The music of this soundtrack is silent chorus or even solo violin in some places. The songs with very silent peaks are much louder in the download version. I can't verify how valid the entries are.
Can it be these are only made louder to have enough headroom to hide the watermark? How far do they go if it is like that? Changing the relation underneeth the songs and changing the albums original flow only to force the watermark in?
Any volunteer to check it? I won't spend another Cent to verify this and i am still baffled...

Is troll-adiposity coming from feederism?
With 24bit music you can listen to silence much louder!

Re: Oldfield watermarked at qobuz?

Reply #15
I've raised the point to the admins.
We have yet to receive any response, so I humbly suggest that we don't advocate discussion surrounding the circumvention of watermarking.

I am not a lawyer however.
If you're like me, you also don't have a financial stake in the matter.
Is 24-bit/192kHz good enough for your lo-fi vinyl, or do you need 32/384?

Re: Oldfield watermarked at qobuz?

Reply #16
I guess we don't have to go that far. I still hope with making this thing more public the resellers get enough complaints to stop this nonsense. My intension is trying to avoid any purchase with a watermark in. At least i will ask for a refund for every single track with one i got from qobuz so far.
For this a simple way of detecting is most important.
A detector player plugin won't bypass or modify anything.
I hope we find someone capable of doing it here.
Is troll-adiposity coming from feederism?
With 24bit music you can listen to silence much louder!

Re: Oldfield watermarked at qobuz?

Reply #17
Besides that the 44.1 version must have been butchered thru a really weird resampling routine as you can see in the delta.

Hi Wombat,
Doesn't it look like a lossy file ? This is exactly the kind of lowpass that we can see in mp3. Do these files have any information above 16 kHz ? If they do, they are just from a lossy source. If they don't, we can't tell.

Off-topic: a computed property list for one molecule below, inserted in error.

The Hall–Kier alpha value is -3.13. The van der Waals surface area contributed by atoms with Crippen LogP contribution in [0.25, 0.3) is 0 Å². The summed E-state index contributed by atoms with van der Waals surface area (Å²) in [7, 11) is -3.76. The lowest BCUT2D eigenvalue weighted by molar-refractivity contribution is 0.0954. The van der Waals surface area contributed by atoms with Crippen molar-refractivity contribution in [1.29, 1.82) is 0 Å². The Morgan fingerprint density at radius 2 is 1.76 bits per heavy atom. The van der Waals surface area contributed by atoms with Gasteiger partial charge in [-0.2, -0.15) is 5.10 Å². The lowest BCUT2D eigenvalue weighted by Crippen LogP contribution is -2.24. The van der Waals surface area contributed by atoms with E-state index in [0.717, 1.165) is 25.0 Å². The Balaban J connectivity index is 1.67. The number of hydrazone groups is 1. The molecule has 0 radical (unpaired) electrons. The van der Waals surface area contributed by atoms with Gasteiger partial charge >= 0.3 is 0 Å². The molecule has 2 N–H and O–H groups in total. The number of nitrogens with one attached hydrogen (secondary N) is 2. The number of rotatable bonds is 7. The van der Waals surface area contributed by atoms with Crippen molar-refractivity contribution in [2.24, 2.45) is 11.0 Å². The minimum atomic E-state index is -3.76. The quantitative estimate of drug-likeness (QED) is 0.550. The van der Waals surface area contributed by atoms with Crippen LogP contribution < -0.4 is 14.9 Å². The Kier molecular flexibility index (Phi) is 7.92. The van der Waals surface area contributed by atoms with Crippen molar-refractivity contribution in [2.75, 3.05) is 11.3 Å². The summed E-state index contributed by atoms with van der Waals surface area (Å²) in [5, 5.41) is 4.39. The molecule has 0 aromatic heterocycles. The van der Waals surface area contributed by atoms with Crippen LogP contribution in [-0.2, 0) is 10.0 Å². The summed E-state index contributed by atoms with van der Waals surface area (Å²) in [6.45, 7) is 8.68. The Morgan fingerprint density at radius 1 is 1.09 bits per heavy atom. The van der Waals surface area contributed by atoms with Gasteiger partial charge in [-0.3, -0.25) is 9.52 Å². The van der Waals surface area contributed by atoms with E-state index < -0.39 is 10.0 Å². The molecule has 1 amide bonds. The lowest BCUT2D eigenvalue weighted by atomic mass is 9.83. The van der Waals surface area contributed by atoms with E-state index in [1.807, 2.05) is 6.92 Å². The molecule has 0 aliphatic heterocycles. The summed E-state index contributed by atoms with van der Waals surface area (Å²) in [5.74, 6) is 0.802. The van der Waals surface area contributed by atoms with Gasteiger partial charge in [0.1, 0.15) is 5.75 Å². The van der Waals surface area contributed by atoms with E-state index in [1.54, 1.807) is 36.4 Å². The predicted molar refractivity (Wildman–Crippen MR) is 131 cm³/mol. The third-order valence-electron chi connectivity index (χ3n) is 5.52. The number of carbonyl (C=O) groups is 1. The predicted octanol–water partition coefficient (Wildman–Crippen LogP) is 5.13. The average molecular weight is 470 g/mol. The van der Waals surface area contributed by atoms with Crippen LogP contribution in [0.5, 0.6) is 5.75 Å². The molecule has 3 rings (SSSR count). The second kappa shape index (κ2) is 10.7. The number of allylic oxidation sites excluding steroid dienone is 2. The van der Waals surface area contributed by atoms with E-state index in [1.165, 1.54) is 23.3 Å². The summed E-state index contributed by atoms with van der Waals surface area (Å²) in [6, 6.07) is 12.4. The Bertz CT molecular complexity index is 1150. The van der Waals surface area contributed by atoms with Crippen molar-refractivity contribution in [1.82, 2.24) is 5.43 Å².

Re: Oldfield watermarked at qobuz?

Reply #18
Hello Pio2001! Long time not seen here.
No, mp3 behaves completely different. qobuz did sell me mp3 as lossless before, not these. I should know how a mp3 looks like.
Here is 1 sec. roughly selected at ~45.5 to ~46.5 of my SoX resample against the 44.1 download/CD
Is troll-adiposity coming from feederism?
With 24bit music you can listen to silence much louder!

Re: Oldfield watermarked at qobuz?

Reply #19
To keep it On Topic and to have a screeny of mp3 here is another "Mike Oldfield at qobuz" pearl.
I purchased a single track in "16bit CD quality" lossless last year and it was 100% mp3. Mike Oldfield - Lakme @ qobuz
Today i re-downloaded only to see nothing changed.
Isn't it crazy? If this was a story somebody told me i wouldn't believe it  :o
How high is the chance i hit a nerve with my few purchases? What else could be found there?
Mr. Mike Oldfield if you can read this please excuse me. None of these posts are meant to discredit any note of your brilliant work!


Is troll-adiposity coming from feederism?
With 24bit music you can listen to silence much louder!

Re: Oldfield watermarked at qobuz?

Reply #20
Instead of the delta file, can you post some 30 seconds clips from the files you mentioned in this thread as well? So that all of us can examine them.